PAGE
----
Texas saw the largest net gain of one-way U-Haul trucks in 2021, the moving equipment company said Monday, as migration to southern states continues to be magnified by the Covid-19 pandemic.
The Lone Star State edged out Florida, according to transactional data compiled for the annual U-Haul Growth Index, with Tennessee ranking third, South Carolina fourth and Alabama nailing the number five spot.
California is 50th and Illinois 49th on the list for the second consecutive year, the company said, indicating those states once again witnessed the largest net losses of one-way U-Haul trucks.
Growth states are calculated by the net gain of one-way U-Haul trucks entering a state versus leaving that state in a calendar year.
Migration trends data is compiled from over 2 million annual one-way U-Haul truck customer transactions.
"We see a lot of growth coming from the East and West Coast, Matt Merrill, U-Haul area district vice president of the Dallas Fort-Worth Metroplex and West Texas, said in a statement. "I think that's a lot due to the job growth – a lot of opportunity here. The cost of living here is much lower than those areas. Texas is open for business."
In October Tesla (TSLA) - Get Tesla Inc Report CEO Elon Musk said at the annual shareholder meeting that the electric vehicle company will move its headquarters from Palo Alto, Calif. to Austin, Texas.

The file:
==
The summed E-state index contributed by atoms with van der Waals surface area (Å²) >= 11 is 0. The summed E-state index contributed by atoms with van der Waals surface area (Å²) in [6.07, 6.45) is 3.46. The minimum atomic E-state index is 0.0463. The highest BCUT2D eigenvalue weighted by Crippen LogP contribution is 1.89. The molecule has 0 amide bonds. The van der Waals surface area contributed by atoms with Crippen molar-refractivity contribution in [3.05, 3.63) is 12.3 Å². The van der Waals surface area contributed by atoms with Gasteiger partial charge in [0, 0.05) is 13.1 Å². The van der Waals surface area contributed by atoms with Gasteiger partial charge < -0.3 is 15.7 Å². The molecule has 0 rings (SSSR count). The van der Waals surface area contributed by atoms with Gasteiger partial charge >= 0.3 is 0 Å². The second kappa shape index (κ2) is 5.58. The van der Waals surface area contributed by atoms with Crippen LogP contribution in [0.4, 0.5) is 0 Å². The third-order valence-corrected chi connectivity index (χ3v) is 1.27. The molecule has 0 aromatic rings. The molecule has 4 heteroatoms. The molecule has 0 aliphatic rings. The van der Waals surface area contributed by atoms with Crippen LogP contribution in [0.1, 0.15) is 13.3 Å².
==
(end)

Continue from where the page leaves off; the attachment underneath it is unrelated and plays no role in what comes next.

Separately, United Van Lines issued a report of its own which determined Vermont as the state with the highest percentage of inbound migration, while New Jersey topped the list of outbound locations, a spot the Garden State has held for the past four years.
South Dakota, South Carolina, West Virginia and Florida were also revealed as the top inbound states for 2021.
Illinois, New York, Connecticut and California, which have regularly appeared on the top outbound list in recent years, again ranked among states with the largest exoduses.
United Van Lines said its 45th Annual National Movers Study found that 31.8% of Americans who moved did so in order to be closer to family, which the company cited as a new trend coming out of the pandemic as priorities and lifestyle choices shift.
In addition, 32.5% of Americans moved for a new job or job transfer, a significant decrease from 2015, when more than 60% of Americans cited a job or transfer.
"As the pandemic continues to impact our day-to-day, we're seeing that lifestyle changes — including the increased ability to work from home — and wanting to be closer to family are key factors in why Americans are moving today," said Eily Cummings, director of corporate communications at United Van Lines.